What do you do when your 4-year old severely BITES a baby on her FACE for no reason?! - Page 2 - Mothering Forums

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#31 of 46 Old 10-09-2010, 11:22 AM
 
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I'm going to be on the other side here, and say that I don't think it was THAT horrific. I guess I'd like to know more details. How big was the toddler? How mobile? How much was she getting in your dd's space?

Kids don't judge ages of other kids as well as we do. And they come in lots of different sizes. When my ds2 was about 15 months old he pushed dd's 5 yo friend off of one of those toddler slides, and she was appalled. She couldn't understand he was a baby, because he weighed as much as she did.

I DO think "freaking out" would have been a good solution, so that she would have realized that was totally out of line. But punishing and yelling beyond that probably wouldn't have helped.
I agree with this. My dd has always found younger kids annoying and she has no patience with them. It has taken a lot of talking and telling funny stories about little kids to convince dd that they really don't think about the world like big kids do. I don't think that one bite at this age signifies anything horrible. My dd is seven and mostly very gentle and thoughtful, but she bit someone once when she was almost four, she said she didn't know why at the time, she also recently pinched someone at church a few weeks ago out of the blue and that has also not happened again. Kids sometimes do horrible and very embarassing things for odd reasons and that doesn't mean anything is wrong, it doesn't mean they need serious punishments, and it doesn't mean they need counseling. I do think you should keep a close eye on her with a third child coming because kids sometimes do odd things when their mom's are expecting.
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#32 of 46 Old 10-09-2010, 12:15 PM
 
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Sounds like too much talk and not enough action for a four year old. Also, you taking her and talking to her and explaining and whatnot is basically rewarding the behavior. Before she bit the baby your attention was diverted to your guest and the general goings on in the house. Then, your dd bit the baby and was rewarded with 15 minutes or whatever of one on one time with mom.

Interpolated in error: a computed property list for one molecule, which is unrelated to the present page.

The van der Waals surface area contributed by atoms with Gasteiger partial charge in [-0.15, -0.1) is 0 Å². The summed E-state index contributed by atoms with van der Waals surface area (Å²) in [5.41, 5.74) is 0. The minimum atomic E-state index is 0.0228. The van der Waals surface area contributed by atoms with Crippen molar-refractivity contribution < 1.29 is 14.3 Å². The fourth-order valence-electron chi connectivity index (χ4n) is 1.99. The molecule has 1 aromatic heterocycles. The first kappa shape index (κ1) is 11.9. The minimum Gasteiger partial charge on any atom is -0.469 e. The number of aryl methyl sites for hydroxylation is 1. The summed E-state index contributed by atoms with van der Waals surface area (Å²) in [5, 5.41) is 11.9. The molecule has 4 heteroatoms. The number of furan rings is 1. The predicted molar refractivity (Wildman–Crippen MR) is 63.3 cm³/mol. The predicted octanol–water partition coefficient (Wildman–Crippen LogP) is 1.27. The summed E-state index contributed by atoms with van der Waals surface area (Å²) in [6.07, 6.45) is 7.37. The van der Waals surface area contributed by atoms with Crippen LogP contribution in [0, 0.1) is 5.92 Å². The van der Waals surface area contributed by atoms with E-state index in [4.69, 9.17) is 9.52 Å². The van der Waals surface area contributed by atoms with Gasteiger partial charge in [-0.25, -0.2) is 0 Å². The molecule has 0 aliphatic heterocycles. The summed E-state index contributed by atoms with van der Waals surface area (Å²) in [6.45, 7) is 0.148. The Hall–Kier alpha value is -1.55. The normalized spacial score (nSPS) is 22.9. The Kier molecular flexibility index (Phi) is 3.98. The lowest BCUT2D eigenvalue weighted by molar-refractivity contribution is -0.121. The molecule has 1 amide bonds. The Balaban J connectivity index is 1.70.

Like a past poster mentioned, Barbara Coloroso's "if you bite, you sit" approach is good. It's very gentle, but it cuts through the BS of sitting and talking with a child who was clearly misbehaved. Say "Because you bit, you sit". Put her in your designated spot. Turn around and stop feeding her your attention for a few minutes.
I don't see how she handled it as a "reward" for the behavior. I see it more so as a means for treating her like a human being, not an object to be controlled. Also, the child is clearly seeking attention, so isolating her is not going to help...it will more than likely only add to the underlying problem.

Sometimes 4-year-olds just don't understand that what they did was wrong nor do they always feel remorse or compassion. Sometimes they are simply feeling needy and are acting out, not contemplating their actions beforehand because, well, they're little kids. I feel that aggressive behavior is a sign that they're not feeling heard or acknowledged in some way or another and they're unable to communicate these needs and feelings. I also agree with many other posters that therapy will probably help quite a bit with getting to the root of the issue (I've heard many wonderful things about art therapy for kids).

My son sometimes throws things at or near people in order to get our attention and let us know that he needs something. If we were to shun him for this or try to control his behavior then this would only make him act out more in the long run (or make him shut down internally). I feel that giving them the space to voice what they're experiencing and feeling is very helpful in honoring their needs/getting to the root of things. I've found that if I sit down with my son after he's been throwing stuff, just simply holding him and asking him questions then he will feel safe with releasing what's going on inside of him and the throwing stops. Over time, he's been throwing less and less because (I think) he's understanding more and more that he can come and tell me what's going on without having to throw and he's also simply growing out of that phase.

The bottom line is, kids just want to be heard like anyone else. They want to be seen, they want to be acknowledged, they want to be and feel loved.
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#33 of 46 Old 10-09-2010, 01:12 PM
 
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I'd like to reassure you that if I'd been the mother of the baby who'd been bitten, I wouldn't be requiring you to do special favors for me before I could be your friend again.